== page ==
Time filter

Source Type

Singapore, Singapore

Galjaard G.,PWN Technologies andijk | Clement J.,PWN Technologies andijk | Ang W.S.,Singapores National Water Agency | Lim M.H.,Singapores National Water Agency
Water Practice and Technology | Year: 2012

Ceramic membrane technology is used in water treatment due to the robustness of ceramic membranes, but ceramic membrane systems are costly as each membrane module is housed in individual casing. PWNT has developed a ceramic membrane system called the CeraMac which greatly reduced the capital cost of installing the system by housing up to 200 modules in a single stainless steel vessel. PWNT and PUB have jointly started a 18-month operation at Choa Chu Kang Waterworks (CCKWW). In this paper, the results of the optimization runs using settled water as feed has shown that membrane operation at flux of 200 lmh can be sustained with stable transmembrane pressure (TMP) and permeability, and the proposal to apply 0.5 mg/L residual ozone to the feed to investigate the effect of ozonated feed on membrane operational performance and fouling will be discussed. © IWA Publishing 2012. Source

Agus E.,University of California at Berkeley | Lim M.H.,Singapores National Water Agency | Zhang L.,Singapores National Water Agency | Sedlak D.L.,University of California at Berkeley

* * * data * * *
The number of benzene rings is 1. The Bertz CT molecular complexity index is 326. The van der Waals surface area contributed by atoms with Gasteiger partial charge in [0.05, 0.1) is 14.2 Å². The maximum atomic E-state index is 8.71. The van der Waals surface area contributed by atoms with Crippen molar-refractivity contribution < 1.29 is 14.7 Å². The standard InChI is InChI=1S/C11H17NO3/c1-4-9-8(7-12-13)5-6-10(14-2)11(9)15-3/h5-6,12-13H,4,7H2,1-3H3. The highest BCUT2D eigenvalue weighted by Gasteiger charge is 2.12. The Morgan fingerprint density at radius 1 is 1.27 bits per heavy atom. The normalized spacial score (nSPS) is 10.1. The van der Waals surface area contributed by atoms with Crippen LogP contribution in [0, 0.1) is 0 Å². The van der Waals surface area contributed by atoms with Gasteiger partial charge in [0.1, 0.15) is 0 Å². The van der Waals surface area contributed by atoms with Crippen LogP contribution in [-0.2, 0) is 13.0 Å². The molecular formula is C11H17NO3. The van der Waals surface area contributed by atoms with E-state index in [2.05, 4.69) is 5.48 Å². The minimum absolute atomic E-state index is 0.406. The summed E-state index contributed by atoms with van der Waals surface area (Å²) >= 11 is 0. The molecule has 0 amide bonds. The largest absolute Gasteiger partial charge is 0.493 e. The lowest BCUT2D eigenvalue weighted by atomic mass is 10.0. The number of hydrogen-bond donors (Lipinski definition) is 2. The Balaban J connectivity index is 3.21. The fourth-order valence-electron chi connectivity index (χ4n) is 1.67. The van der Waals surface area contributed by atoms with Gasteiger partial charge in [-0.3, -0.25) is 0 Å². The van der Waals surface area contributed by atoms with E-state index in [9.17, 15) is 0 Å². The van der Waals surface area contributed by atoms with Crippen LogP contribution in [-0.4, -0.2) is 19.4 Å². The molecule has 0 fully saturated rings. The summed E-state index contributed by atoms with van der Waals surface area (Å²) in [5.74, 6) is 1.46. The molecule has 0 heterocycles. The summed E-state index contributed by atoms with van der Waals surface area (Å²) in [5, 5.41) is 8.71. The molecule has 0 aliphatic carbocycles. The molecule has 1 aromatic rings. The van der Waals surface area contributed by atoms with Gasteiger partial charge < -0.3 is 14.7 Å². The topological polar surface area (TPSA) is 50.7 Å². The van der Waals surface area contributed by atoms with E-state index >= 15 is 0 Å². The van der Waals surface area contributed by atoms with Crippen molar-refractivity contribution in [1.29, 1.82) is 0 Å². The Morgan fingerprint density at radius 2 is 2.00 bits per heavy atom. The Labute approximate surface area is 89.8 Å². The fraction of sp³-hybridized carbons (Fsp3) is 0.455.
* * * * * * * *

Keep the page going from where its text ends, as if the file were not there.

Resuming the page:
Environmental Science and Technology | Year: 2011

The presence of effluent-derived compounds with low odor thresholds can compromise the aesthetics of drinking water. The potent odorants 2,4,6-trichloroanisole and geosmin dominated the profile of odorous compounds in wastewater effluent with concentrations up to 2 orders of magnitude above their threshold values. Additional odorous compounds (e.g., vanillin, methylnaphthalenes, 2-pyrrolidone) also were identified in wastewater effluent by gas chromatography coupled with mass-spectrometry and olfactometry detection. Full-scale advanced treatment plants equipped with reverse osmosis membranes decreased odorant concentrations considerably, but several compounds were still present at concentrations above their odor thresholds after treatment. Other advanced treatment processes, including ozonation followed by biological activated carbon and UV/H 2O 2 also removed effluent-derived odorants. However, no single treatment technology alone was able to reduce all odorant concentrations below their odor threshold values. To avoid the presence of odorous compounds in drinking water derived from wastewater effluent, it is necessary to apply multiple barriers during advanced treatment or to dilute wastewater effluent with water from other sources. © 2011 American Chemical Society. Source

Ho J.S.,Nanyang Technological University | Ho J.S.,Singapores National Water Agency | Ma Z.,Shandong University of Science and Technology | Ma Z.,National University of Singapore | And 3 more authors.
Desalination | Year: 2015